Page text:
Expect Afternoon & Evening Thunderstorms. Flash Flood Watch Through 9pm Monday
Monsoonal weather patterns have moved into the Grand Canyon area decreasing fire danger. As a result, on Tuesday, July 8 at 8 a.m. fire managers lifted fire restrictions within Grand Canyon National Park. More »
Two Bats Collected in the Park Have Tested Positive for Rabies
One on the North Kaibab Trail and the other at Tusayan Ruin/Museum. Any persons having physical contact with bats in Grand Canyon National Park, please call 928-638-7779. Rabies can be prevented if appropriate medical care is given following an exposure. More »
Riparian: Eleven aquatic and 26 terrestrial species of mollusks have been identified in and around Grand Canyon National Park. Of the aquatic species, two are bivalves (clams) and nine are gastropods (snails). All of the aquatic snails located in Grand Canyon are of the subclass Pulmonata. This means that although they are aquatic, they are lung breathers. They do not have gills, but have a large pulmonary sac which they use for gaseous exchange. Three of the nine snail species found here are lymnaeids of the genus Fossaria. Lymnaeid snails have shells that coil to the right. Physids, of which Grand Canyon has five species of the genus Physella, are snails that possess shells that coil to the left. The remaining aquatic snail species is called a planorbid of the genus Gyralus. Planorbid snail shells are coiled in a single plane, appearing flatter than most snails.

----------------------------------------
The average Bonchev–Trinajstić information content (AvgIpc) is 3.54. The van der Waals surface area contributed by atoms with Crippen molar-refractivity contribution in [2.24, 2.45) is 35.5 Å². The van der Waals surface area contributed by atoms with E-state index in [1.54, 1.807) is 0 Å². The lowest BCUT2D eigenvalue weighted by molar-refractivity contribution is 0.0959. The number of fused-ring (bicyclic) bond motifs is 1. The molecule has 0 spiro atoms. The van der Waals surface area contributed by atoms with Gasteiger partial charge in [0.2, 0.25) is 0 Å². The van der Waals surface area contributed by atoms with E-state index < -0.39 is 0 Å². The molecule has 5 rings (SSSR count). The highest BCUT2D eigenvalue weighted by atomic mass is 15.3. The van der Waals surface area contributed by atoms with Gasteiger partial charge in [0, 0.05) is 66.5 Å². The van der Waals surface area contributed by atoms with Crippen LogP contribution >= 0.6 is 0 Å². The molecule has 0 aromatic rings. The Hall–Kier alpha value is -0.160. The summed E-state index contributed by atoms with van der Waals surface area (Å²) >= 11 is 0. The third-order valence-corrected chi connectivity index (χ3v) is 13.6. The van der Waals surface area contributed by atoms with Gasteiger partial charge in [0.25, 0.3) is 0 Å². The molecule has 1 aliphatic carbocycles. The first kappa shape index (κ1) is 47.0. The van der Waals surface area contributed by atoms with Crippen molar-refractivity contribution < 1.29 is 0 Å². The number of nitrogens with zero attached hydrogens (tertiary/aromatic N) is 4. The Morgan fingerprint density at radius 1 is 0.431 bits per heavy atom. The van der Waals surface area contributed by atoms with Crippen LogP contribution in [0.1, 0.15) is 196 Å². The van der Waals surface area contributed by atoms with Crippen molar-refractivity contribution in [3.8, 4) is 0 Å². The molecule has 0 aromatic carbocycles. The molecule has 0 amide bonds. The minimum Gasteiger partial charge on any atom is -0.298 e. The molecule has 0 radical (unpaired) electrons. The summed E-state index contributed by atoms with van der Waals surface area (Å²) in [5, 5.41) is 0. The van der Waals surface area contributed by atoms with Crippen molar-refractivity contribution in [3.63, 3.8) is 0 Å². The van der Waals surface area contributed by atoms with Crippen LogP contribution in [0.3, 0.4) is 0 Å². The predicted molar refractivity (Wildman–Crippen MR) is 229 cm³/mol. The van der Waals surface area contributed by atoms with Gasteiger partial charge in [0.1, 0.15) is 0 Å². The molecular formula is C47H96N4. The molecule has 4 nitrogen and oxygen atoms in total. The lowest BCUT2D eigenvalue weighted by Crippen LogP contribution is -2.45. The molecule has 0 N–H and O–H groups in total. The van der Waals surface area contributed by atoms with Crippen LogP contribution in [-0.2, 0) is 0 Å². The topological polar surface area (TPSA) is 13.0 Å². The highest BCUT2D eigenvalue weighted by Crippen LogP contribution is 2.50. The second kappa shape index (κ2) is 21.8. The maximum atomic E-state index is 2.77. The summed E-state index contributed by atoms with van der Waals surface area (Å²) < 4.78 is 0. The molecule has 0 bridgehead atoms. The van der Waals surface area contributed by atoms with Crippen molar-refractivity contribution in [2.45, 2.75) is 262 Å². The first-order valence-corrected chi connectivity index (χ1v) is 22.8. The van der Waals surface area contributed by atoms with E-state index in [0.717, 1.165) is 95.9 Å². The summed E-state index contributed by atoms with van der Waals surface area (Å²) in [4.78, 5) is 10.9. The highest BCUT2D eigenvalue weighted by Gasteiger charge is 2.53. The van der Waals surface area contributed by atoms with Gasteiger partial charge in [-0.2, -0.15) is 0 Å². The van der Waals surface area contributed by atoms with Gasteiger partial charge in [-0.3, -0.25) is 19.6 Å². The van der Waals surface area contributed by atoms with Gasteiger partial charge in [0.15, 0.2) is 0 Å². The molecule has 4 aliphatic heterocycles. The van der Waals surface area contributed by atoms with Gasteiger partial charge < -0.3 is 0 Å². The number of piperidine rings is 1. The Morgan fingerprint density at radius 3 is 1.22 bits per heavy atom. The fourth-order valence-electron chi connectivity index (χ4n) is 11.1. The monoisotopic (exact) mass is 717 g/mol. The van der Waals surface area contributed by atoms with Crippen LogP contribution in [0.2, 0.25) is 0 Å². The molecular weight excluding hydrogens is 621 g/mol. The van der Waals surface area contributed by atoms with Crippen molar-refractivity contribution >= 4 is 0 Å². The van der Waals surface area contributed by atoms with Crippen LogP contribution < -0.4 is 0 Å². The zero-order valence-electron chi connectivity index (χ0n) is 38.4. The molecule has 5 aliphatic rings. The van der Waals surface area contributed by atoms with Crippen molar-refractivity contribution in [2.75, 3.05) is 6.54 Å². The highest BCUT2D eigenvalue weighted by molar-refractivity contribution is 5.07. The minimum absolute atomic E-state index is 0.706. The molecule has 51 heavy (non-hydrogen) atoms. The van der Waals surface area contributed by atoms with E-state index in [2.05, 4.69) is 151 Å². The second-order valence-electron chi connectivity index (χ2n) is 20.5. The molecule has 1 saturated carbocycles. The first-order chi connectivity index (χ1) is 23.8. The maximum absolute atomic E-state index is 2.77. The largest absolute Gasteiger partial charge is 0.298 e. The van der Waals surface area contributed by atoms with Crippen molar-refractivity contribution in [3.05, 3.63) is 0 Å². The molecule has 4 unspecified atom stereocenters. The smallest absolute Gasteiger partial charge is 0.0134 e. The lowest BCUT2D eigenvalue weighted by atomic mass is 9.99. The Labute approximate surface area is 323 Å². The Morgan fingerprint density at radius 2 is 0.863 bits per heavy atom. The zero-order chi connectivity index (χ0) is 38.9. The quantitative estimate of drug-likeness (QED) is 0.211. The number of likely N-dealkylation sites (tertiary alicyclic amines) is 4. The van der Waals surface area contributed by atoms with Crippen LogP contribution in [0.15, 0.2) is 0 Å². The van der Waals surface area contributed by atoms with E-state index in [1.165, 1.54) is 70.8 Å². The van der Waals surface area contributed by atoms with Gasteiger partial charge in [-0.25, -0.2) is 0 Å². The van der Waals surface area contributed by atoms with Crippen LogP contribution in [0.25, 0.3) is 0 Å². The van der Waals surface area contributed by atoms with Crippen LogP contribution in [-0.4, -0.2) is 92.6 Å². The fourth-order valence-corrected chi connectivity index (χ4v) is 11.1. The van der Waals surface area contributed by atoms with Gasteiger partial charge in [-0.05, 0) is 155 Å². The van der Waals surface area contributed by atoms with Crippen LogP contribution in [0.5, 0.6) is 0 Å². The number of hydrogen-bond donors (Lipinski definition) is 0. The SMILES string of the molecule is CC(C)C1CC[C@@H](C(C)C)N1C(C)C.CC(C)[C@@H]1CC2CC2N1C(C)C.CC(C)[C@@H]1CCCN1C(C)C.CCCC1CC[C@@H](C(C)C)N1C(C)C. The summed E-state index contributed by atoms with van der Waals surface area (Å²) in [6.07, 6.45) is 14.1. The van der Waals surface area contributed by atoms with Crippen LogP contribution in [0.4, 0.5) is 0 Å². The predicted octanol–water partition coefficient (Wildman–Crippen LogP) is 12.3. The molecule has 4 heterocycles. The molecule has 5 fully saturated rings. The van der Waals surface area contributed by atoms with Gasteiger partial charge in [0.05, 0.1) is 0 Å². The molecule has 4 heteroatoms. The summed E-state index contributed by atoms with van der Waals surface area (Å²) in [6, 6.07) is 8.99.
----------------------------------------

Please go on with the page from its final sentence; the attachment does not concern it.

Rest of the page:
The two aquatic bivalves are thought to be introduced species, since they were found in a cobble bar near Lees Ferry just downriver from the Glen Canyon Dam. These two clam species are of the genus Pisidium.
Twenty-six species of terrestrial gastropods have been identified, primarily land snails and slugs. The ambersnail family, Succineidae, is of special interest in Grand Canyon. This family of land snails gets its common name, "amber snail," from the snails' characteristic orange colored shell. One species of amber snail found in the park, the Kanab Ambersnail (Oxyloma haydeni kanabensis), is listed as endangered by the U.S. Fish and Wildlife Service. Only two populations of this species are known to exist.
Did You Know?
At the bottom, where Unkar Creek joins the Colorado River sits Unkar Delta where prehistoric Pueblo people occupied numerous sites here for about 350 years (A.D. 850 to A.D. 1200)